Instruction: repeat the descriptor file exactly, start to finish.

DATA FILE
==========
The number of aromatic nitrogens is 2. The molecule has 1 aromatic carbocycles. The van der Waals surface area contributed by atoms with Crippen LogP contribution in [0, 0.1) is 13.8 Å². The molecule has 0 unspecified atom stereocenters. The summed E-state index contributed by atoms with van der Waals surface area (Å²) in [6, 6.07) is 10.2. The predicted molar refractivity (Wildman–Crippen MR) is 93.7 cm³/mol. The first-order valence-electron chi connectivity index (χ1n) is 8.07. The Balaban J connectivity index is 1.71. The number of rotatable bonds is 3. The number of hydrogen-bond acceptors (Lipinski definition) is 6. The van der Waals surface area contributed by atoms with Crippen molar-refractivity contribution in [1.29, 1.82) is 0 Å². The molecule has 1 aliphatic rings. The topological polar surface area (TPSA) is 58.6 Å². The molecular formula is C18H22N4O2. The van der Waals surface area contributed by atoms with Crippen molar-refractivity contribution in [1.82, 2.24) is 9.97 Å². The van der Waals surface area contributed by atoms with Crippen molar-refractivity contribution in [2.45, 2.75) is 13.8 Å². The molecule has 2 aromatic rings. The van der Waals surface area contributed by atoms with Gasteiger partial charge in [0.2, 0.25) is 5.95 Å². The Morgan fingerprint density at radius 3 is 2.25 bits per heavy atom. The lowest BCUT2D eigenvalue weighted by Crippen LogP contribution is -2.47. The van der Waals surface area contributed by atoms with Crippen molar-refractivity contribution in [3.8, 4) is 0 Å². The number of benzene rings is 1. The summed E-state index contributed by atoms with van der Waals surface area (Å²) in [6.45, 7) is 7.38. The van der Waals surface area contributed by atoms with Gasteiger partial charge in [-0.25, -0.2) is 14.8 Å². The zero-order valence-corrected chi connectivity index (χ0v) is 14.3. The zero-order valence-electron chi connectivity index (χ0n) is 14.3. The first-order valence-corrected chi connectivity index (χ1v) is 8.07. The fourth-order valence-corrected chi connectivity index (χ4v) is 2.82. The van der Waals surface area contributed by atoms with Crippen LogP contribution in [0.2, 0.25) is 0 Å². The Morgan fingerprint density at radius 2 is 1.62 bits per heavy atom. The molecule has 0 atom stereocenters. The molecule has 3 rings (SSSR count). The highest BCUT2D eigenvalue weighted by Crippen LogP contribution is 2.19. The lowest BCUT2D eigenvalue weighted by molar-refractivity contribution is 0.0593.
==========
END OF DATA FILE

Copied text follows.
The number of aromatic nitrogens is 2. The molecule has 1 aromatic carbocycles. The van der Waals surface area contributed by atoms with Crippen LogP contribution in [0, 0.1) is 13.8 Å². The molecule has 0 unspecified atom stereocenters. The summed E-state index contributed by atoms with van der Waals surface area (Å²) in [6, 6.07) is 10.2. The predicted molar refractivity (Wildman–Crippen MR) is 93.7 cm³/mol. The first-order valence-electron chi connectivity index (χ1n) is 8.07. The Balaban J connectivity index is 1.71. The number of rotatable bonds is 3. The number of hydrogen-bond acceptors (Lipinski definition) is 6. The van der Waals surface area contributed by atoms with Crippen molar-refractivity contribution in [1.29, 1.82) is 0 Å². The molecule has 1 aliphatic rings. The topological polar surface area (TPSA) is 58.6 Å². The molecular formula is C18H22N4O2. The van der Waals surface area contributed by atoms with Crippen molar-refractivity contribution in [1.82, 2.24) is 9.97 Å². The van der Waals surface area contributed by atoms with Crippen molar-refractivity contribution in [2.45, 2.75) is 13.8 Å². The molecule has 2 aromatic rings. The van der Waals surface area contributed by atoms with Gasteiger partial charge in [0.2, 0.25) is 5.95 Å². The Morgan fingerprint density at radius 3 is 2.25 bits per heavy atom. The lowest BCUT2D eigenvalue weighted by Crippen LogP contribution is -2.47. The van der Waals surface area contributed by atoms with Crippen molar-refractivity contribution in [3.8, 4) is 0 Å². The number of benzene rings is 1. The summed E-state index contributed by atoms with van der Waals surface area (Å²) in [6.45, 7) is 7.38. The van der Waals surface area contributed by atoms with Gasteiger partial charge in [-0.25, -0.2) is 14.8 Å². The zero-order valence-corrected chi connectivity index (χ0v) is 14.3. The zero-order valence-electron chi connectivity index (χ0n) is 14.3. The first-order valence-corrected chi connectivity index (χ1v) is 8.07. The fourth-order valence-corrected chi connectivity index (χ4v) is 2.82. The van der Waals surface area contributed by atoms with Crippen LogP contribution in [0.2, 0.25) is 0 Å². The Morgan fingerprint density at radius 2 is 1.62 bits per heavy atom. The molecule has 0 atom stereocenters. The molecule has 3 rings (SSSR count). The highest BCUT2D eigenvalue weighted by Crippen LogP contribution is 2.19. The lowest BCUT2D eigenvalue weighted by molar-refractivity contribution is 0.0593.